Why No One Likes (or Reads) Your Tweets

With 6,000 tweets sent every second, Twitter is one highly competitive playing field. If you even want a fighting chance of having your tweets actually read, it’s essential to avoid bad habits that tend to have the opposite effect. 

Your tweets are all about you. 

You have a great new product. You just wrote an e-book. You just sold a 10-year lease on a Jaguar. While people like your mother may find this information wonderful, your buyer persona may not. They are much more interested in what you can do for them, and how you can address their specific business problem, not what you do in general. 

Why no one reads your tweets.

Your tweets are too salesy. 

You know that junk mail that’s mixed in with your regular mail. And you know the junk mail you automatically chuck in the trash without even opening. That’s basically how salesy tweets are treated. If your tweets tend to consist of phrases like “ONLY 12.48 hours left!” or “BUY THIS NOW!” you can bet they’re a tad too salesy. 

#You #engage #in #hashtag #abuse. 

If your tweets have more than two hashtags per 140 characters, you’re a prime candidate for hashtag abuse. Too many hashtags are hard on the eyes. They also make you look like you’re desperate for attention, especially if the hashtags are highly popular search terms that have nothing to do with your topic. 

Related: How Not to Embarrass Yourself on Twitter

You don’t link back to useful content – or any content. 

If you’re tweeting about your new blog post, but fail to include a link to the post, there’s a good chance not many people are going to read your blog. The same holds true for asking people to register for an event or perform other specific action – and then sending them to a random page that has nothing to do with the action.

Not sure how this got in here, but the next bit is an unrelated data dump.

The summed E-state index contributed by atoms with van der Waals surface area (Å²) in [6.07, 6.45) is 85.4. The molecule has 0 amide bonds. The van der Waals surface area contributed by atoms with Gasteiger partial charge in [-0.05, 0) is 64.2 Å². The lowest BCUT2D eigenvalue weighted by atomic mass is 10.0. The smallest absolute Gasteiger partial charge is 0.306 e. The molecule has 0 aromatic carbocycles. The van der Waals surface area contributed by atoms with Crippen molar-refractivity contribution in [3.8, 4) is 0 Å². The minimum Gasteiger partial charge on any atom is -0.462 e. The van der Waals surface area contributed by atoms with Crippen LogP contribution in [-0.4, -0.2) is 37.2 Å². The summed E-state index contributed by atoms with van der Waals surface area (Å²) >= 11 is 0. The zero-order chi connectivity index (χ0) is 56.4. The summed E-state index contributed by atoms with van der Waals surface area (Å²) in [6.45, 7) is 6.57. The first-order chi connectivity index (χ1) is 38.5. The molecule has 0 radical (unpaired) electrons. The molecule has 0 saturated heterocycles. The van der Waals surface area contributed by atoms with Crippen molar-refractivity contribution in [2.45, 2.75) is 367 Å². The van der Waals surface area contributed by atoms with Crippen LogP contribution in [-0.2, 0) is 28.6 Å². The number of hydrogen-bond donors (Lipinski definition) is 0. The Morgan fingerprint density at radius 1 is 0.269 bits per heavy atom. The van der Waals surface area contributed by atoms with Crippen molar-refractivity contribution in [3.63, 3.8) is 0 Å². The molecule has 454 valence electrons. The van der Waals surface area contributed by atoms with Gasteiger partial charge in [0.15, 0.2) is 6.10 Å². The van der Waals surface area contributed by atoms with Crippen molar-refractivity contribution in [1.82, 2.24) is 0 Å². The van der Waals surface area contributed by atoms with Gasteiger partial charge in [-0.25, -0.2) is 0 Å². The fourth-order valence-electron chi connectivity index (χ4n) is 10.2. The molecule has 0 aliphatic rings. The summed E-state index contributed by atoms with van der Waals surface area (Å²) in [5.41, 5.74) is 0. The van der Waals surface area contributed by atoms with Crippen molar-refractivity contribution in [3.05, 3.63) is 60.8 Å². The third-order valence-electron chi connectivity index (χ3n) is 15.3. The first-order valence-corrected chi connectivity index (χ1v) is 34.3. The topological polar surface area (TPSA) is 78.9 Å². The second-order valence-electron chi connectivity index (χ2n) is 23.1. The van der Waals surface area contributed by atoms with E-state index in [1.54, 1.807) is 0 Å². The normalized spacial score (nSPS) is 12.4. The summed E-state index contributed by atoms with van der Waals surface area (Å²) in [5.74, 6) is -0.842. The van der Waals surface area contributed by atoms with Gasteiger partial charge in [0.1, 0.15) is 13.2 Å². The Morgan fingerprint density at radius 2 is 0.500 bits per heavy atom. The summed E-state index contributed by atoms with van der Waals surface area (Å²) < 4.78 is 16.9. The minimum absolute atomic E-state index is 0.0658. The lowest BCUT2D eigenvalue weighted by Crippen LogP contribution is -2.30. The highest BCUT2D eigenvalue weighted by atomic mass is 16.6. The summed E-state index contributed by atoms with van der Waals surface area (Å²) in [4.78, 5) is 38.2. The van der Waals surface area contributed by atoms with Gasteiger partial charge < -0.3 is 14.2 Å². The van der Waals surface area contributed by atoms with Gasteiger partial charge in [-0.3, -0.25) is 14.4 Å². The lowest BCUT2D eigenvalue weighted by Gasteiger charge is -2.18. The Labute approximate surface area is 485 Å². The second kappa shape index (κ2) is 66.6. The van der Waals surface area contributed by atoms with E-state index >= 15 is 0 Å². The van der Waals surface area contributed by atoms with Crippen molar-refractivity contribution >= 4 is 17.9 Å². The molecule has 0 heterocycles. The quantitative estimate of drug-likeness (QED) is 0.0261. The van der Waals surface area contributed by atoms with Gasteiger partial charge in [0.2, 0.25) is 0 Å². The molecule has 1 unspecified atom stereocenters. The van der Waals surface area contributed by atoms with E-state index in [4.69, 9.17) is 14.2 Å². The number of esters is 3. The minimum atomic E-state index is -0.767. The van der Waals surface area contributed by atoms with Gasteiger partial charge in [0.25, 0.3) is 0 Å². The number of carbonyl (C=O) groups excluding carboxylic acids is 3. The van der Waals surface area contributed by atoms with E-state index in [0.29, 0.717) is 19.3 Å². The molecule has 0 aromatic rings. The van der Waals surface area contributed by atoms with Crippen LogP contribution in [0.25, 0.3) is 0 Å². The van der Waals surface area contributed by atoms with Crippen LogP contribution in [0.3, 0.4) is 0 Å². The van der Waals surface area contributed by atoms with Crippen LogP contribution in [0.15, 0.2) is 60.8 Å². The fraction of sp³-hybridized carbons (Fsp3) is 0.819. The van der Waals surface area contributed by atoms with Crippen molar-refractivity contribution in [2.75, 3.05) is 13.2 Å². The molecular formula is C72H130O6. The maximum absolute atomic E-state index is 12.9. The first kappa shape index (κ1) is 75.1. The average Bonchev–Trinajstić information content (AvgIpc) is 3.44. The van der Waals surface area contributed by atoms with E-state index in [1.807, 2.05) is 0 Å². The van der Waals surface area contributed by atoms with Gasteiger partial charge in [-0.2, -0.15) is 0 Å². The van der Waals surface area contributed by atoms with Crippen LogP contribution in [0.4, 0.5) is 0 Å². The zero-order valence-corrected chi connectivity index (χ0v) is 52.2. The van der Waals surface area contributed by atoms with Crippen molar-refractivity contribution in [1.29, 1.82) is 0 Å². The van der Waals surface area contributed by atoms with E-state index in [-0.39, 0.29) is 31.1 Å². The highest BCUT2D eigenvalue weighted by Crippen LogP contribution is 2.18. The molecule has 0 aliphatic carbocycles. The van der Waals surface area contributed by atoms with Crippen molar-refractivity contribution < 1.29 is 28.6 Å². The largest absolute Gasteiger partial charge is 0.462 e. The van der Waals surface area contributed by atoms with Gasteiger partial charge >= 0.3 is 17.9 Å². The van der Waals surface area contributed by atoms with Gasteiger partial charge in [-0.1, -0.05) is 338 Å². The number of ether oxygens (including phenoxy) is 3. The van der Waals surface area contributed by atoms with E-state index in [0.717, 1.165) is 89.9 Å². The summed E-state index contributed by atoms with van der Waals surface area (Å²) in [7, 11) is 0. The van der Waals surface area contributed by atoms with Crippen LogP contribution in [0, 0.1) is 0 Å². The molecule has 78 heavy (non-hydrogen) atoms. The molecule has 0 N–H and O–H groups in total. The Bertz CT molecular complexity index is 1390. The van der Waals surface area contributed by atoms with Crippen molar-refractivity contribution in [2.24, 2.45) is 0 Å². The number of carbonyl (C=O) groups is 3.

You automatically send new followers pre-written messages. 

Social media is all about making connections. And you’re not going to make any valuable ones if everyone who follows you gets an automated message. You’ll instead come across as a robot. Prove you’re a real, live human by connecting in more meaningful ways, like sharing interesting articles, relevant blog posts and other valuable content. Search keywords associated with your business or industry, looking for questions you can answer or discussions you can join. 

Your auto-scheduling could use some variation. 

Just because tweets move at breakneck speed doesn’t mean you should send the same tweet out half a dozen times. If people didn’t respond the first time, it’s not likely the second, third or fifth tweet will make them change their minds. You can certainly take advantage of tools that schedule tweets in advance, just make sure it’s not the exact same tweet on the schedule every time. 

Your profile is lame. 

Spot check your profile to ensure it’s both optimized and attractive. Put together a custom graphic, banner or graphic in lieu of the default egghead Twitter picture at the top of your profile. Include a relevant description of your business, your location and a link to your website. 

Your tweets lack focus. 

You should have an overall goal for your Twitter account. If your Twitter is sports focused, do sports. If your Twitter is focused on medicine and healthcare, do that. Your expertise is why people will follow you. Don't dilute your own Twitter stream with tangential or controversial views on subjects unrelated to your Twitter focus. Be sure to do you on Twitter. Before you do you though, make sure you know who you will be. 

While it may still be a hard sell to get your voice heard on Twitter, following these tips will at least help ensure your tweets aren’t systematically ignored.

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